You’ve Got Mail

Another Christmas card arrived in the mail today, a welcome alternative to the flyers and bills and requests for money which clutter the box in December. The number of cards sent and received is shrinking but it is a tradition which marks the holiday season in the same manner as purchasing a real tree.

Christmas cards were more common growing up, with the bulk arriving at our home from the Netherlands. My mother was challenged to find new and inventive ways to display them. There were not enough shelves or window sills in the house so an alternative became necessary. I remember one year when a string stretched across the diagonal of the front room, hung from one corner to the other, filled with cards accumulated in the weeks preceding December 25.

The cards represented family, a neighbour, a friend, or a connection, not to be forgotten; and if you received one from an unexpected person, then you would rush out for another stamp to send a return card hoping it would arrive by Christmas. Similarly, if repeated mailings were not reciprocated, the address was scrapped from the list for next time. I don’t recall my mother retaining any after the New Year so I suspect they were discarded to clear room for another batch to commemorate the next occasion.

Olga and I save a number of cards we have received through the years, stored with our tree decorations. Each Christmas we uncover the bundle and reminisce, sifting through them, thinking back to the people or the time and the reason this particular one is treasured. Some of them are placed among the new because of their beauty. A couple cards from Tante (Aunt) Toos get displayed every Christmas.

The cards themselves are small, 4 X 6 inches, plain, blank inside where she would sign her name and include the Dutch version of cheer for the season. They are a keepsake because the decorative centre piece is cross stitched by her, special for Christmas. The scanned photos do not fully display the intricate needlework of these wonderful handmade crafts. I am unaware who else would have been sent these delicate cards and hope the people cherished them in a similar manner. It is difficult to imagine simply tossing them into the garbage at the end of the holidays.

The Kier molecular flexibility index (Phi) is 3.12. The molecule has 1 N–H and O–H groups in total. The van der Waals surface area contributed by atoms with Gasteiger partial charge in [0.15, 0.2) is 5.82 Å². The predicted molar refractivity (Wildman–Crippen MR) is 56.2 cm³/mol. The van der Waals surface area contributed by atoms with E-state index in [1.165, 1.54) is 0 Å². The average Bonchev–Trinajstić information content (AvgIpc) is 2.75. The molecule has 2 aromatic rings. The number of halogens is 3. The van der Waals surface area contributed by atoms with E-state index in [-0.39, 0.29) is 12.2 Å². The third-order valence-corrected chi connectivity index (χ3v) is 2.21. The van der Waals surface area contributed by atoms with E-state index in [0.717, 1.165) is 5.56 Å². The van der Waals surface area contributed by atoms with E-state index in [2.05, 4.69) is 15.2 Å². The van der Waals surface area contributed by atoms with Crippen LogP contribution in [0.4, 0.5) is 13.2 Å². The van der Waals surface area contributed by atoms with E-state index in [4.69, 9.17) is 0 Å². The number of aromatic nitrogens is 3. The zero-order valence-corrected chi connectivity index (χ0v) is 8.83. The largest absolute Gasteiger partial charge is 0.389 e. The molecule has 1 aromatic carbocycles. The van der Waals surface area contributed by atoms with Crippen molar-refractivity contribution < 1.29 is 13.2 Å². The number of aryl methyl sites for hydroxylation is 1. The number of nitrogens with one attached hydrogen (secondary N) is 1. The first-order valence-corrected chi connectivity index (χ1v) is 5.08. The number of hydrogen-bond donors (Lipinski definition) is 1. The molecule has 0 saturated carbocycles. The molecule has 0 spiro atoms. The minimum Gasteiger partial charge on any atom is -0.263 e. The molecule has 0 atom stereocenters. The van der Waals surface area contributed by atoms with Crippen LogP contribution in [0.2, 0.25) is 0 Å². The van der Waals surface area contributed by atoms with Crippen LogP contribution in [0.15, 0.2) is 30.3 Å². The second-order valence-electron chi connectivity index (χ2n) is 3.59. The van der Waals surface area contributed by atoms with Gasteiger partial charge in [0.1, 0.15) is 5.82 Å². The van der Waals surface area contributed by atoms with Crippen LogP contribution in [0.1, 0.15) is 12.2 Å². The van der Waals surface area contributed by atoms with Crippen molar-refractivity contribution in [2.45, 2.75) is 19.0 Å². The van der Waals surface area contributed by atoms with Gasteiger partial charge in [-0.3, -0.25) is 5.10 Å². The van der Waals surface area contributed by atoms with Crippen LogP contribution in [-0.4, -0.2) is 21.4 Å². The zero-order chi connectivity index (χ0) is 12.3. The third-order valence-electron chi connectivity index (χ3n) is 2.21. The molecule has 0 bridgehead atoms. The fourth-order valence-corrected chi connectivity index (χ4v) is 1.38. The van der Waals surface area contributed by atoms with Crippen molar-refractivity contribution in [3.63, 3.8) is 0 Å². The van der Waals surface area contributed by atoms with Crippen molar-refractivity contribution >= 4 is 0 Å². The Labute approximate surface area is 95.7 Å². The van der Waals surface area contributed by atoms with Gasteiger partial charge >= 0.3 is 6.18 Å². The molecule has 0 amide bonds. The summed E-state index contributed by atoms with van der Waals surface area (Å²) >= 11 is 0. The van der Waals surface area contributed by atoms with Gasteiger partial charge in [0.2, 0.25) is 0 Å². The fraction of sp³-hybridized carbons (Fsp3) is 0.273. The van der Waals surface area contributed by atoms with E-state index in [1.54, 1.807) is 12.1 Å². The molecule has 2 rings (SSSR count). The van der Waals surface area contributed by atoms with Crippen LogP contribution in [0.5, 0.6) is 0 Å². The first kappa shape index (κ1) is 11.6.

Sometimes a card is kept for the message and for the sender. We received a greeting every year from my parents, always on time, completed in my mother’s handwriting, signing for the both of them.

On this particular message, the year was not necessary as the question mark clearly situates this card in the days leading up to Christmas in 1987. It would be the first year we had not travelled to London to celebrate with them. The baby was due around the 25th and Olga was much too pregnant to travel. We spent Christmas Eve listening to the radio in our near empty living room in anticipation of labour pains. Those began two days later as our world was blessed again with Olena on December 27 to complete the blank spot in all subsequent cards.

Dad continued to send them even when he became incapable of writing. He would turn to others to purchase, sign and mail to our home address. We have hung on to a couple of these as well, as a marker of the change.

One of the joys of parenthood is to open a card from your grown children after they have moved away, at first on their own and later with a partner. It is heartwarming how they have taken care in the selection and hand written inscription.

We are looking forward to spending Christmas Eve and the holiday season with you! We’re the cute little kittens at the door with the red bows on our necks saying “Let me in! We want to be with you this Christmas!” Love you guys a lot, Nicholas & Chiu